Thebes was known in the ancient Egyptian language as Waset, and also as “No Amon.” The Bible refers to it as the City of Amun, and to the Greeks, it was Diospolis meaning “Heavenly City.” The Theban tombs are located in the mountains on the western side of the Nile. A short boat ride across from the city of Luxor, the temple of Luxor and the temple of Karnak border the eastern side of the great river. Tombs with depictions of cats are centered in four major burial sites: Deir el Medina, Sheikh Abd el Qurna, Dra Abu el Naga, and El Khokha.
Theban mostaba tombs date back as far as the 3rd and 4th dynasties, but nothing remains of the Old Kingdom settlement today. During that time, the main area for burials of nobles and royalty was Saqqara. However, there is a tomb dating to the 11th dynasty in which a statue of a person named King of Hana, a Babylonian title, was found. Imperiously sitting at the king’s feet is a cat named “Bouhaki”. (Simpson, 1903, p.5) “Bou” meaning house and “hak” the symbol of the divine healer, form the first cat name to appear in history.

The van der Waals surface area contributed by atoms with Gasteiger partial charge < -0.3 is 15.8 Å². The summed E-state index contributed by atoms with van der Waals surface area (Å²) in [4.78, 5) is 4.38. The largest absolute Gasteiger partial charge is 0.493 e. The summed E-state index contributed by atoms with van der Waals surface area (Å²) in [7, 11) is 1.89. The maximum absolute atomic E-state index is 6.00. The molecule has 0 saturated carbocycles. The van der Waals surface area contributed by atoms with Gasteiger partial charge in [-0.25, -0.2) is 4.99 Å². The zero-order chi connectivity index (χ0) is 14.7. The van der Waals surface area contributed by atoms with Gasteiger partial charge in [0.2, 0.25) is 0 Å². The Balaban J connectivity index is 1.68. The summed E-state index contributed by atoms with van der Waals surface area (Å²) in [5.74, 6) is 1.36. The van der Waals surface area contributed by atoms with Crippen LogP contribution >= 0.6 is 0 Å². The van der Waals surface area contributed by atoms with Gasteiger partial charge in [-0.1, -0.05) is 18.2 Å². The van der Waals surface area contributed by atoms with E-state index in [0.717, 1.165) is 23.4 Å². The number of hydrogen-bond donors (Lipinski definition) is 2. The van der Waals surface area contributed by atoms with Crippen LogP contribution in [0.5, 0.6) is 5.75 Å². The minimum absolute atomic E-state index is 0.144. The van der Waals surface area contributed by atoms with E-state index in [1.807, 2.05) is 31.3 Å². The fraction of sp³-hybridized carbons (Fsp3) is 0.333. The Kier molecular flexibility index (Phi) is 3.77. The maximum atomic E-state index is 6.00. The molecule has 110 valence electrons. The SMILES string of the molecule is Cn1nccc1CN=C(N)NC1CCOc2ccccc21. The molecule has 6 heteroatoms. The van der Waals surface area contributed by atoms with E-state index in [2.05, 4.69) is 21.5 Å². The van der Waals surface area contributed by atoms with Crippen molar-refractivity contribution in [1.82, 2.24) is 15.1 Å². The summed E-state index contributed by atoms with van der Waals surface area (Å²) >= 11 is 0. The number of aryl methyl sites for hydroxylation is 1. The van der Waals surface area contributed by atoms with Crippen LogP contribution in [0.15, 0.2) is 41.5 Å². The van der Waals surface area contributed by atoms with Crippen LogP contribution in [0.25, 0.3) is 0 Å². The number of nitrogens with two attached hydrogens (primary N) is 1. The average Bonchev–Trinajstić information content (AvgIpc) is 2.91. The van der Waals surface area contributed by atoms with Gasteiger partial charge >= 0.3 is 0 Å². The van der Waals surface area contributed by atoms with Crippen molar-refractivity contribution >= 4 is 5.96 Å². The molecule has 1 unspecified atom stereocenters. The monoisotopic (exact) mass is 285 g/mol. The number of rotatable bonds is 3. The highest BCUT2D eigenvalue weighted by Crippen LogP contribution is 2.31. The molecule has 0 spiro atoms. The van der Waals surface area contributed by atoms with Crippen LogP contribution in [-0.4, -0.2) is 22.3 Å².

It was only during the Middle Kingdom 18th Dynasty through the late period that Thebes became an important site for nobles’ tombs where depictions of scenes from everyday life decorate their walls. In contrast, the wall paintings in the tombs of the pharaohs tend to concentrate more on religious scenes. Consequently, it is from these nobles’ tombs that we are able to understand more about ancient Egyptians’ every day activities such as, their pass times of hunting and fishing, as well as dancing and attending banquets. Of significance, however, is the fact that on these tomb walls are various depictions of cats that obviously played an integral role in every day life.